Earlier in 2017, conflicts erupted again in villages near Bangladesh, and the conflicts have resulted in forcing over 500,000 (estimated) Rohingya persons, who are followers of Islam, to become refugees in Bangladesh. In fact, I witnessed many such refugees in Cox’s Bazar, Bangladesh during my recent trip to the region.
While AHAN Nippon Kan has remained and will ever remain to be in a position to focus on providing humanitarian support activities, there is something that I’ve been deeply concerned with.
When I visited Sittwe in 2014, similar conflicts had erupted in the region. And I witnessed 6 burned corpses without arms or legs placed in crudely made coffins; and black spots on the corpses were clumps of flies. They were the corpses of Buddhist monks who had been slaughtered, and they were abandoned in public in the crude coffins to be shown to Buddhist followers.
While I still have video clips and still images from the 2014 trip, I learned later that some information of those tragic incidents found on the web as well as social networking sites had become quite exaggerated and seemingly out of proportion to what I had witnessed firsthand.
I have witnessed numerous individuals with their mobile phones to express and emit their highly emotionally charged comments filled with hatred and prejudice, “as if only to raise the level of misery and cruelty” by propagating a sense of hatred and prejudice by competing with one another in a way that was like showing off one’s baseball card collections against others. When images of a group of refugees taken by complete strangers to one another can be edited to be one image file by yet another complete stranger and such a second-handedly edited image can be re-distributed on the Internet with a click of a button in a split second, I think we face a “crisis” in transmission of information that the world has never seen or experienced.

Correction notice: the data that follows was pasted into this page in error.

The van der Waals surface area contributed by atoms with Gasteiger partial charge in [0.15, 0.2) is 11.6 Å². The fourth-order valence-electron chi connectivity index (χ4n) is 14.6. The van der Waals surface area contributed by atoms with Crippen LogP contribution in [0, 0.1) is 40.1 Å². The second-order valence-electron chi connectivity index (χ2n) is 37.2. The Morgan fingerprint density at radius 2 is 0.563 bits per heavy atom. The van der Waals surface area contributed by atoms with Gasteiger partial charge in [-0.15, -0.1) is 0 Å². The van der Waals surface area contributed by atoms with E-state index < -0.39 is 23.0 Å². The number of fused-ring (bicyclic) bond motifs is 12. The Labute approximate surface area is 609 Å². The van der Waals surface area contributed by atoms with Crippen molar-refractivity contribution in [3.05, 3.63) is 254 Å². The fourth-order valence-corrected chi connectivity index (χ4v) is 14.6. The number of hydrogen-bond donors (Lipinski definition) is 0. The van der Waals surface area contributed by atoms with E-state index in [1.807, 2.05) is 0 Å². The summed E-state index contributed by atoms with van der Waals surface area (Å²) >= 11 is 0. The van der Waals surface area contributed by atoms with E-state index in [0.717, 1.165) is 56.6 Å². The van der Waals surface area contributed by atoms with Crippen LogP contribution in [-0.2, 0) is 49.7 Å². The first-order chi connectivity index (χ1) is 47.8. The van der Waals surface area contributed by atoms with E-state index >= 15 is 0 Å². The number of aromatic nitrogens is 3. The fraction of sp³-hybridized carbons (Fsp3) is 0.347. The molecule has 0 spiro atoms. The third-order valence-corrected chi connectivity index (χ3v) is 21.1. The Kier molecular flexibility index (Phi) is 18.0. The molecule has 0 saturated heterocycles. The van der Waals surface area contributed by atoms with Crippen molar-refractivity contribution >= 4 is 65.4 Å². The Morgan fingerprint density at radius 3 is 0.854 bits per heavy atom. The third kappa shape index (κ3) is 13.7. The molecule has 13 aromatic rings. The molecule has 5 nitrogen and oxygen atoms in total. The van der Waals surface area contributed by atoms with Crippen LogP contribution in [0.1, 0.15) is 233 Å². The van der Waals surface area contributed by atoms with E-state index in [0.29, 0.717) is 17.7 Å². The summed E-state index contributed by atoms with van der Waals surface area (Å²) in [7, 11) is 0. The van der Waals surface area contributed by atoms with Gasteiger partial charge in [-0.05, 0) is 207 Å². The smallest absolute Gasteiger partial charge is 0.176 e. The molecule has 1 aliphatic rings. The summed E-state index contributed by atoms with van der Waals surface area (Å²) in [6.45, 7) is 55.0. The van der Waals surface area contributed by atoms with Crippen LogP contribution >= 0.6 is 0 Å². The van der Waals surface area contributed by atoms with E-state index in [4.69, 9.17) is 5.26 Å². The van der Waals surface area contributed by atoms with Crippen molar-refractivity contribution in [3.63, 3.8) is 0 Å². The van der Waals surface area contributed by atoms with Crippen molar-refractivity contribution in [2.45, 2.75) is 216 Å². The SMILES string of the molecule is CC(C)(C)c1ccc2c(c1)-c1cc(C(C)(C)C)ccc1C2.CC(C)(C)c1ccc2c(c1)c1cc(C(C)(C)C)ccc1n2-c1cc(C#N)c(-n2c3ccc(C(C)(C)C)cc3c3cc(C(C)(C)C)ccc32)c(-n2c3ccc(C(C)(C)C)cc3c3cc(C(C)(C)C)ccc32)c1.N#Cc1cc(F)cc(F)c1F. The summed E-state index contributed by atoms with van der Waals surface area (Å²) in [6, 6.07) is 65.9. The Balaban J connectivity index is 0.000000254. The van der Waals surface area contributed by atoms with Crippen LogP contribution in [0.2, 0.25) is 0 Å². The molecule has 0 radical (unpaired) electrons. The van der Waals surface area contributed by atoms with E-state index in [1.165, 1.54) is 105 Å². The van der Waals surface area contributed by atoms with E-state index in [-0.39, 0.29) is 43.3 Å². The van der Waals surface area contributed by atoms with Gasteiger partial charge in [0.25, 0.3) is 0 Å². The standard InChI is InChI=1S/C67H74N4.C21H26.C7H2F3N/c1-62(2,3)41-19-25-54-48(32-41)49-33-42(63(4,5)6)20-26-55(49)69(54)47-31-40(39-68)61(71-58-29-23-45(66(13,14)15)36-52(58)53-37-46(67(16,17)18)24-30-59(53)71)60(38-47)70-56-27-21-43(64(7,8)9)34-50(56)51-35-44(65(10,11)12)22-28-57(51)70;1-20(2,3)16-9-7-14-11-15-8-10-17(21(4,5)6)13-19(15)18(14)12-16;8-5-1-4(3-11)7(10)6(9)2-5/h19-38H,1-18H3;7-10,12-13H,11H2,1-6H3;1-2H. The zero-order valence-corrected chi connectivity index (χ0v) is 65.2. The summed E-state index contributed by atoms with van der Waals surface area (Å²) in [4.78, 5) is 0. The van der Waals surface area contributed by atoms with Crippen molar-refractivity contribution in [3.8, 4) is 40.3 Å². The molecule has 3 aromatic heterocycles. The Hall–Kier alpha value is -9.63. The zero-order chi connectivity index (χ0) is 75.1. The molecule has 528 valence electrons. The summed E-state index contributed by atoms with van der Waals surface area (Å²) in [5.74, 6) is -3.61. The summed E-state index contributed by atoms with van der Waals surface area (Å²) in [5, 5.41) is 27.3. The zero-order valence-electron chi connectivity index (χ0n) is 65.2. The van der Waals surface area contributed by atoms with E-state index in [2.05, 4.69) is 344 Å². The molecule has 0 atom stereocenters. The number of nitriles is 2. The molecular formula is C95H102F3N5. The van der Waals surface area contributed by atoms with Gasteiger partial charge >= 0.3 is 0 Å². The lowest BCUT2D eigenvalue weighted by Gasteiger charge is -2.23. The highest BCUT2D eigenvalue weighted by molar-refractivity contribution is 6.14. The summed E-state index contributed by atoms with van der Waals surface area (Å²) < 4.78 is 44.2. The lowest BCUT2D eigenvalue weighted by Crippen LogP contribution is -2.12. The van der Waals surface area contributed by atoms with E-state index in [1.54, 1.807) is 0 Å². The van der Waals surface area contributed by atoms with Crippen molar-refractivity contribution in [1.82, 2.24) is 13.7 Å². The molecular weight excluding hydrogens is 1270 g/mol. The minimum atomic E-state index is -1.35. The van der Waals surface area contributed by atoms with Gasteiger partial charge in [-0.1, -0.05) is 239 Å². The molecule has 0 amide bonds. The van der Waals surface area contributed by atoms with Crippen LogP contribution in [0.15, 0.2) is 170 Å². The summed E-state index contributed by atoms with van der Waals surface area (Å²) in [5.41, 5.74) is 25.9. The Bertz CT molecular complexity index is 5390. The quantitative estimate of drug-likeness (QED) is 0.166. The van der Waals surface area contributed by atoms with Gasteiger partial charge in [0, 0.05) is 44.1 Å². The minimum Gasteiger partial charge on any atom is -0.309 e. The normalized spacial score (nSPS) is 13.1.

Even poor Rohingya families have mobile phones, and these people seem to have a tendency to “absolutely believe everything” they see and hear through their mobile phones, perhaps partly because a mobile phone is quite a technology and an amenity of the modern civilization, especially given their education level and the environment in which they live that probably do not allow them other means to get the news to digest objectively floods of information from the world. Moreover, there is a number of people in the region who are illiterate or who only know their native language, and they can still see images and video clips on their smart phones to form their own interpretations, regardless of however incorrect, irrelevant or outright wrong their interpretations might be. As they still would not understand news if it were written, having access to still images and video clips have given them reasons to fear, perhaps sometimes illegitimately as they probably don’t understand the contexts of images they see.
When the context of an issue is cut-off, ignored, abbreviated or removed while only the narrative of what is actually happening is reported and widely shared and distributed, it seems to propagate a sense of fear and hatred in people and make it worse. Such a trend seems to be preventing any opportunity for anybody to “ponder about the core, essential part of the issue” or “discuss candidly” to pursue a truth by spreading one image and/or one misspoken word so instantaneously throughout the world, and it seems to alter even an issue that could be resolved unresolvable. And we witness such a trend all too frequently nowadays every time a chain of outrage grows uncontrollably on the Internet.